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Joe Montone: The Story Behind The Song.

June 10, 2015

JoeMontone2015EDITOR’S NOTE: Joe Montone, the frontman of Heat Thunder, reached out to us a few weeks ago. His band was dissolving but they had put out a wild new video that really culminated the entire musical project. He was exhausted but he had learned a lot about himself and music in general. He asked us to write a story about his experiences. We invited him to write about them himself. The following essay is Joe’s tale, straight from him.

I was in my candle lit room in South Philly and my shadow was bent into long sections spanning the wall in front of me and long over my head.

I was trying to conjure something in that solitude after hearing a tune days before, “Oh, these days I’ve been Wearin’ Black…”

It’s funny what fixation will do because once that tune is in your head, you just want to possess it. For the next two nights, I came to work on theme. I would stack all these past visions into my world, provoking a lost skateboarder without any direction. I tried to become him again. I wanted to rectify all the past wounds that I thought I had.

It was dizzying and tiresome. And so, amongst the shadows of the South Philly room, I blew out the candle without a song.

The next morning, I woke up and looked at what I had written. All these pathetically crafted lines about what a lonely, fucked up teenager I was were so infinitesimal to the real meaning. But this was my fascination. My obsession was conjuring these old images to make sense of past distortions.

Dizzy again, I yelled in surrender, “What do I really want to say?”

Heat ThunderIt was then I wrote the first line [“I will wear black linens in the ragin’ heat…”] and then the rest of the song. I became my own obsession and wrote whatever had to be said.

I took a break without a clear ending. The space had to be closed, to no longer walk around as a victim of my youth or the lurking demon that is only darkness. For in that space of becoming, I was able to peel down those hills again and carve recklessly. The turbulence of the refrain, “I’ve been wearin’ black…” hurt me but in celebration of sick, lustful downward victory.

But it needed an ending as similar as how this sheer burst of writing began.

And so I listened and it was, “black as the tarnished memories in darkness, when the cravin’ ceases… could we hear?”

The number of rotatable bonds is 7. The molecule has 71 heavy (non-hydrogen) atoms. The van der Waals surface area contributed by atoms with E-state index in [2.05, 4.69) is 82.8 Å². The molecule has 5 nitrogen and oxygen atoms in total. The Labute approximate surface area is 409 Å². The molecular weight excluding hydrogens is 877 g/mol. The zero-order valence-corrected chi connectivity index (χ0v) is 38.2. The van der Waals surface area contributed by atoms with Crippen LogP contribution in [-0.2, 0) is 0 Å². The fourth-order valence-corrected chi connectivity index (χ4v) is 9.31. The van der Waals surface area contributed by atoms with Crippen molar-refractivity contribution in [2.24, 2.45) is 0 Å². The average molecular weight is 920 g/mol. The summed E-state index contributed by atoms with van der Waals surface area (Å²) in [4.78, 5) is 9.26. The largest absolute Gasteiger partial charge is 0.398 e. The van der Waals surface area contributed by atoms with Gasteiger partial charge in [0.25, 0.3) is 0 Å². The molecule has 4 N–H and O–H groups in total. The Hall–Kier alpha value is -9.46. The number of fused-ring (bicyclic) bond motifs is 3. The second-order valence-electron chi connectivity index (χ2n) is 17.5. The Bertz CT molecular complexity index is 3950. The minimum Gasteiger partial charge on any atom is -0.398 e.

The old fabrics, and world’s unfairness were dissolved in the light of listening, that which comes out of nowhere. No matter how far we go into that peaceful hell of our own distortion, the morning is going to find us again and ask us what we really want… and it’s that we just want to listen to what’s really going on here.

I’ve always known this would be an awesome, cinematic song to make a video for. My friend Evan Cohen and Eli Reeder were up to collaborating after Heat Thunder’s debut visual adaptation on YVYNYL (a visual adaptation of the Melody Love & Soul EP from February 2013). But the treatment wasn’t really coming. Just as the song, I had to listen and it was written in another stream. The video piece could be taken as a physical manifestation of my original intention with the song. The skateboarder became real again but now he can speak for himself.

My name is Joe Montone and I am a recovering from “Wearin’ Black,”  a music video, song and personal journey that was brought to life by my band, Heat Thunder.

Each time I watch the video, it’s a reminder to listen. No more plunging down hills of old habits.

The old habits followed me around though. It’s hard to set something free. And after an incredible year with Heat Thunder in 2014, it seemed as though the once joyous enthusiasm was splitting away. I was losing steam as video producer, almost signing a $2000 contract with a PR firm to get the video out by November and follow it up with a song collection in December. All of this felt wrong because I didn’t think the video was done.

It’s hard because I knew to step away. But I didn’t get a chance to just look around. So, I gave myself time.

There was something missing. I wanted animation and elaboration.

What was missing was listening.

Through this release and the commodification of clever ways to make it as an indie artist, I’m left again… allowing you to listen instead.

I had to realize what had fallen into place around me the entire time.

But this, of course, was after my idea of a band disappeared at the same time.

I felt as if I had come to a place where Heat Thunder was a name that I was fueling. It no longer felt like a way for me to express something that I may not have been able to otherwise. And so, after an ambiguous winter (and freezing cold, too) wondering whether or not the video was done, it was time to rediscover, write new songs and, before distorting my reality any further, put Heat Thunder on hiatus.

HeatThundeeSmall02I do feel free this morning. I can recall now the first time I ever brought Will, Matt and Luming to play music together. And when I met Aubrey, who starred in and helped costume the video.

I had to be reminded that this is more than a video, more than a band, more lasting than all of this. It is collaboration with darkness and lightness, joy and pain… freedom unconfined as a dog free from his leash or a skater down a hill… or me rockin’ out with a band.

Nothing is as free as the lasting message here.

For now, with no perceptions left to wonder about what could have been or what I could have done better, I’ve listened instead as well.HeatThunderSmall01

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